Formerly incarcerated, Lawrence Carpenter’s journey has taken him from a life behind bars to becoming a transformative business leader and philanthropist.
Growing up in one of Durham, North Carolina’s roughest neighborhoods, he had to contend with a father who spent much of his time behind bars and a heroin addict mother as part of his formative years. As a result, young Carpenter was drawn to street life.
By the tender age of 11, he was engaged in his first entrepreneurial pursuit—as a drug dealer. “I grew up poor. Selling drugs was all I knew,” he says. “One of the worst things happened to me through the process of selling drugs. I found a way to make my own money without having to ask someone for anything.”
That independence was fleeting, however. By the age of 17, he was convicted on drug charges and sentenced to six years in prison. Upon his release, the skill-less Carpenter returned to the drug trade because it was all he knew. But when 28-year-old Carpenter was placed behind bars a second time, he was a husband and a father. Unable to be connected to his wife and daughter, he says that his 11-month bid in jail was much tougher than the years he was locked up during his prior sentence. “The difference between my first incarceration and my second was the fact that I was young during my first incarceration. I was released after six years of prison with no reform and no hope,” he recalls. “Fatherhood changed me in so many different ways. The second time around, I was focused on providing a better life for me and my family.”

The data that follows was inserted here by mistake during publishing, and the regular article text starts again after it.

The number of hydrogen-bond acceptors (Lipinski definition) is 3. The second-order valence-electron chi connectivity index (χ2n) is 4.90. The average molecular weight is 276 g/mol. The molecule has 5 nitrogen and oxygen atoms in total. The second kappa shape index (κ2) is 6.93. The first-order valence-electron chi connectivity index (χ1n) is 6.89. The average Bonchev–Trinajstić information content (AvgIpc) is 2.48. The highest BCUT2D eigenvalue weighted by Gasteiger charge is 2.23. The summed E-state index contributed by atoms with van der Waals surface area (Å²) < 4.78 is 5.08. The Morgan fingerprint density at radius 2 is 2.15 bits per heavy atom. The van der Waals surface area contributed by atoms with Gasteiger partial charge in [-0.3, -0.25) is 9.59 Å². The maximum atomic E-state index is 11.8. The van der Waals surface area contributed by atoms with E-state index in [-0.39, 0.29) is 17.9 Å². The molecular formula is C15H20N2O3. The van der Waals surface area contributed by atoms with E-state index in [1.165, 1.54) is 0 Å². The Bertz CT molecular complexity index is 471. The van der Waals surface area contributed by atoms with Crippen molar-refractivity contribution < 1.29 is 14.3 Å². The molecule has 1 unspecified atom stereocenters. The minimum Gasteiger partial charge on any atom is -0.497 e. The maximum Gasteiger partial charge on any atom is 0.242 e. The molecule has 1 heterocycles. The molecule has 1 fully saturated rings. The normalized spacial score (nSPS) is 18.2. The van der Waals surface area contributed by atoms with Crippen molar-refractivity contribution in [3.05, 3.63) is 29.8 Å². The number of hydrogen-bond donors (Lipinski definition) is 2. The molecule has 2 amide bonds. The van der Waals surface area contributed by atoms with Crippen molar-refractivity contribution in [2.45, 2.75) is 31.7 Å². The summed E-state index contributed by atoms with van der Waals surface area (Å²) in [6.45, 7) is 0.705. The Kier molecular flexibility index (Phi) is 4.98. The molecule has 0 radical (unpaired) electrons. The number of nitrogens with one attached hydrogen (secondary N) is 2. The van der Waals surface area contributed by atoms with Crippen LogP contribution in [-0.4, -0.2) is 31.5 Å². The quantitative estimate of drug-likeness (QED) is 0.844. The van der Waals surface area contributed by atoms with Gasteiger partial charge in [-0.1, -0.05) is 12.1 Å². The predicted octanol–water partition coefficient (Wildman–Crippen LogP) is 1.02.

His path to personal growth and financial stability has been paved through entrepreneurship.
Today, Carpenter, 45, serves as CEO of Durham, North Carolina-based Superclean Professional Janitorial Services. He spent 19 years growing a one-man operation into a thriving, multimillion-dollar commercial cleaning firm that employs more than 60 full-time and part-time workers and operates in three states: Virginia, North Carolina, and South Carolina. Along the way, the enterprising Carpenter co-founded another successful business, ZBS Trucking Co.
Beyond expanding his clientele and business interests, Carpenter’s focus has been on finding different ways to support his community: “I had created so much damage in the community in the past, I just had to give back.”
As part of that thrust, he has used his years of entrepreneurial experience to help the formerly incarcerated re-enter society, gain employment, and rebuild their lives. To achieve that end, he has been most passionate about his work with Inmates to Entrepreneurs, a nonprofit developed by entrepreneur and philanthropist Brian Hamilton to reduce recidivism by allowing the formerly incarcerated “to start their own businesses and rise above the systemic discrimination they face in the job market.” It provides individuals with entrepreneurship education through free in-person tutorials and online courses.
Since 2009, Carpenter has served as an instructor and speaker with Inmates to Entrepreneurs and today serves as its board chairman. He still makes the same life-changing contribution to program participants: Guiding ex-offenders through business fundamentals while delivering his message of hope and change.
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